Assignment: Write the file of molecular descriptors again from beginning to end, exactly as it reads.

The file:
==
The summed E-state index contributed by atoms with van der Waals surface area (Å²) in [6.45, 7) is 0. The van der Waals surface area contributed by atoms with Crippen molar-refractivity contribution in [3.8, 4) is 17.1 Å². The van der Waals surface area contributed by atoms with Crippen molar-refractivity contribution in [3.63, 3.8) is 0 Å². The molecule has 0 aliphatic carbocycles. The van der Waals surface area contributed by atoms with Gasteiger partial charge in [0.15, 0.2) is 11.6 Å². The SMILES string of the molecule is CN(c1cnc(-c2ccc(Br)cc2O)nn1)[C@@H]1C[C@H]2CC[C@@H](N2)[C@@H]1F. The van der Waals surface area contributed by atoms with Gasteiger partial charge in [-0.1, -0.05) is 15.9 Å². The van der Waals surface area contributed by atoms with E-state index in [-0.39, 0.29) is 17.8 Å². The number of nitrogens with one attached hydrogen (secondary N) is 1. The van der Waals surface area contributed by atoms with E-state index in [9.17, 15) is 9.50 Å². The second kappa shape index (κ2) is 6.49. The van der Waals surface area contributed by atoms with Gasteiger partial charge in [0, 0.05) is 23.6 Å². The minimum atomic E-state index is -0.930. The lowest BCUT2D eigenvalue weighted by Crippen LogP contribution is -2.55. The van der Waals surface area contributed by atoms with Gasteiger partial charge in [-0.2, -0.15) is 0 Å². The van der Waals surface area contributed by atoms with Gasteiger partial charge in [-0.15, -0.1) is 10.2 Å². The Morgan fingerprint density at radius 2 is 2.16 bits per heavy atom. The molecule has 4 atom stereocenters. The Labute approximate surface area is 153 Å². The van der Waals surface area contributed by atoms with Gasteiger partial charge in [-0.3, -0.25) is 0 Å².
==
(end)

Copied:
The summed E-state index contributed by atoms with van der Waals surface area (Å²) in [6.45, 7) is 0. The van der Waals surface area contributed by atoms with Crippen molar-refractivity contribution in [3.8, 4) is 17.1 Å². The van der Waals surface area contributed by atoms with Crippen molar-refractivity contribution in [3.63, 3.8) is 0 Å². The molecule has 0 aliphatic carbocycles. The van der Waals surface area contributed by atoms with Gasteiger partial charge in [0.15, 0.2) is 11.6 Å². The SMILES string of the molecule is CN(c1cnc(-c2ccc(Br)cc2O)nn1)[C@@H]1C[C@H]2CC[C@@H](N2)[C@@H]1F. The van der Waals surface area contributed by atoms with Gasteiger partial charge in [-0.1, -0.05) is 15.9 Å². The van der Waals surface area contributed by atoms with E-state index in [-0.39, 0.29) is 17.8 Å². The number of nitrogens with one attached hydrogen (secondary N) is 1. The van der Waals surface area contributed by atoms with E-state index in [9.17, 15) is 9.50 Å². The second kappa shape index (κ2) is 6.49. The van der Waals surface area contributed by atoms with Gasteiger partial charge in [0, 0.05) is 23.6 Å². The minimum atomic E-state index is -0.930. The lowest BCUT2D eigenvalue weighted by Crippen LogP contribution is -2.55. The van der Waals surface area contributed by atoms with Gasteiger partial charge in [-0.2, -0.15) is 0 Å². The van der Waals surface area contributed by atoms with Gasteiger partial charge in [-0.15, -0.1) is 10.2 Å². The Morgan fingerprint density at radius 2 is 2.16 bits per heavy atom. The molecule has 4 atom stereocenters. The Labute approximate surface area is 153 Å². The van der Waals surface area contributed by atoms with Gasteiger partial charge in [-0.3, -0.25) is 0 Å².